• Power of Attorney Basics
    • Renter’s Insurance: Do I Need It on the Installation?
    • Rights and Benefits for Abandoned Military Spouses
    • Rights and Benefits of Divorced Spouses in the Military
    • State-level Decriminalization of Marijuana and Its Impact on Service Members
    • Synthetic Drugs: A Man-Made Menace
    • Terminating Your Lease Due to Deployment or PCS
    • The Servicemembers Civil Relief Act
    • The Uniformed Services Employment and Reemployment Rights Act
    • Understanding Accessible Housing
    • Uniformed Services Former Spouse Protection Act for Divorced Spouses in the Military
    • What Information Can the Military Release about Service Members?

Military One Source also provides a free, online income tax filing service, with expert tax advice available telephonically.

  • Home Affordable Refinance Program (HARP) Introduced in March 2009, HARP enables borrowers with little or no equity to refinance into more affordable mortgages without new or additional mortgage insurance. HARP targets borrowers with loan-to-value (LTV) ratios equal to or greater than 80 percent and who have limited delinquencies over the 12 months prior to refinancing.
  • Making Home Affordable Program (MHA) is a comprehensive plan to stabilize the U.S. housing market by helping homeowners get mortgage relief and avoid foreclosure. To meet the various needs of homeowners across the country, MHA programs offer a range of solutions that may be able to help you take action before it's too late.
    • Refinance and take advantage of today's low mortgage interest rates.
    • Reduce your monthly mortgage payments.
    • Get mortgage relief while searching for re-employment.
    • Get help when you owe more than your home is worth.
    • Avoid foreclosure when homeownership is no longer affordable or desirable.

Servicemembers Civil Relief Act (SCRA) is a federal law that provides protections for military members as they enter active duty. It covers issues such as rental agreements, security deposits, prepaid rent, eviction, installment contracts, credit card interest rates, mortgage interest rates, mortgage foreclosure, civil judicial proceedings, automobile leases, life insurance, health insurance, and income tax payments. In order to have your SCRA case reviewed by the Department of Justice (DoJ), you must first seek the assistance of your local military legal assistance office. If that office cannot resolve the complaint, it may choose to refer the complaint to the DoJ for review and a determination of whether DoJ action is appropriate.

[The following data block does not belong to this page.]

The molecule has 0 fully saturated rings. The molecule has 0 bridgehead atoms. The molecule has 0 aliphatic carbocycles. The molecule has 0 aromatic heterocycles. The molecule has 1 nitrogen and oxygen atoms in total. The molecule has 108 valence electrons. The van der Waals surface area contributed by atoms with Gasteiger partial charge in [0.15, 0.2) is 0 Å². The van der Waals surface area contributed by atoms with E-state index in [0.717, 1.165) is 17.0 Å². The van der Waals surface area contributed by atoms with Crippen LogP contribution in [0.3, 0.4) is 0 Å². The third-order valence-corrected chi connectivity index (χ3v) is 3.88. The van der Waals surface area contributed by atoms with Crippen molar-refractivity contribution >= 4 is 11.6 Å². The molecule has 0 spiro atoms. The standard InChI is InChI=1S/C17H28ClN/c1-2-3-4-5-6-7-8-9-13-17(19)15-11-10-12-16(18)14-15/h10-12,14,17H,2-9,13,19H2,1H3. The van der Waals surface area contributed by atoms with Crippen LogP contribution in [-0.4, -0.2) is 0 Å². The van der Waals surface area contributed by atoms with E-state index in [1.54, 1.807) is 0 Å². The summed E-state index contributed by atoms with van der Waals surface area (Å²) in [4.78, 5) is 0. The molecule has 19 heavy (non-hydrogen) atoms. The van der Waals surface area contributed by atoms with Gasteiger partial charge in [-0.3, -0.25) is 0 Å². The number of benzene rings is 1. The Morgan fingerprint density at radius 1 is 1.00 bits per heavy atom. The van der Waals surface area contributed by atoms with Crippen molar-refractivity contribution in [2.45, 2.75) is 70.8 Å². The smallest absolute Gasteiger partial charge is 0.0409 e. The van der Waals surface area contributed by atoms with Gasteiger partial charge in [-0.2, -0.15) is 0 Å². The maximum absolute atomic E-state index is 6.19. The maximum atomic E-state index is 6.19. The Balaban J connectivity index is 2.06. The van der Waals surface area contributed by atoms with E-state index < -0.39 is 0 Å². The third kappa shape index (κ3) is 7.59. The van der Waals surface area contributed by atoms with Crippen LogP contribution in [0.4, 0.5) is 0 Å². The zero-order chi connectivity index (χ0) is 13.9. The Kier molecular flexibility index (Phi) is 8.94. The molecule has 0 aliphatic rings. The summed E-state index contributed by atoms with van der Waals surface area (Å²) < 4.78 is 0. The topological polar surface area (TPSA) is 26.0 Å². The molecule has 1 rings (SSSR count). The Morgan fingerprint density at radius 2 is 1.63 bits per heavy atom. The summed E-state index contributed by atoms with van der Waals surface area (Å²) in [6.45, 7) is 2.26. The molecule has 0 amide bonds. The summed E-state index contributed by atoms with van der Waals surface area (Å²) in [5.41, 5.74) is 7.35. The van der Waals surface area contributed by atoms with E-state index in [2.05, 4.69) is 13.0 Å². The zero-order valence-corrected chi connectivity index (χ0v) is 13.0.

Uniformed Services Employment and Reemployment Rights Act (USERRA) clarifies and strengthens the Veterans' Reemployment Rights (VRR) Statute. The Department of Labor, through the Veterans' Employment and Training Service (VETS), provides assistance to all persons having claims under USERRA.

U.S. Embassy provides links to the various US Embassies, Consulates, and Diplomatic Missions around the world. Most areas have a tab for U.S. Services that may be helpful for those needing assistance in locating English-speaking professionals such as doctors, lawyers, notaries, and translators.

  • United States Department of Veterans Affairs (VA or DVA) is a government-run military benefits system. The VA employs nearly 280,000 people at hundreds of VA medical facilities, clinics, and benefits offices, and is responsible for administering programs of veterans’ benefits for veterans, their families, and survivors.
  • Board of Veterans Appeals (also known as "BVA" or "the Board") is a part of the VA, located in Washington, D.C. Members of the Board review benefit claims determinations made by local VA offices and issue decisions on appeals. These Law Judges, attorneys experienced in veteran’s law and in reviewing benefit claims, are the only ones who can issue Board decisions. Staff attorneys, also trained in veteran’s law, review the facts of each appeal and assist the Board members. Anyone who is not satisfied with the results of a claim for veterans benefits (determined by a VA regional office, medical center, or other local VA office) should read the “How do I Appeal” pamphlet.
  • United States Court of Appeals for Veterans Claims is a national court of record, established under Article I of the Constitution of the United States. The Court has exclusive jurisdiction to provide judicial review of final decisions by the Board of Veterans' Appeals, an entity within the Department of Veterans Affairs.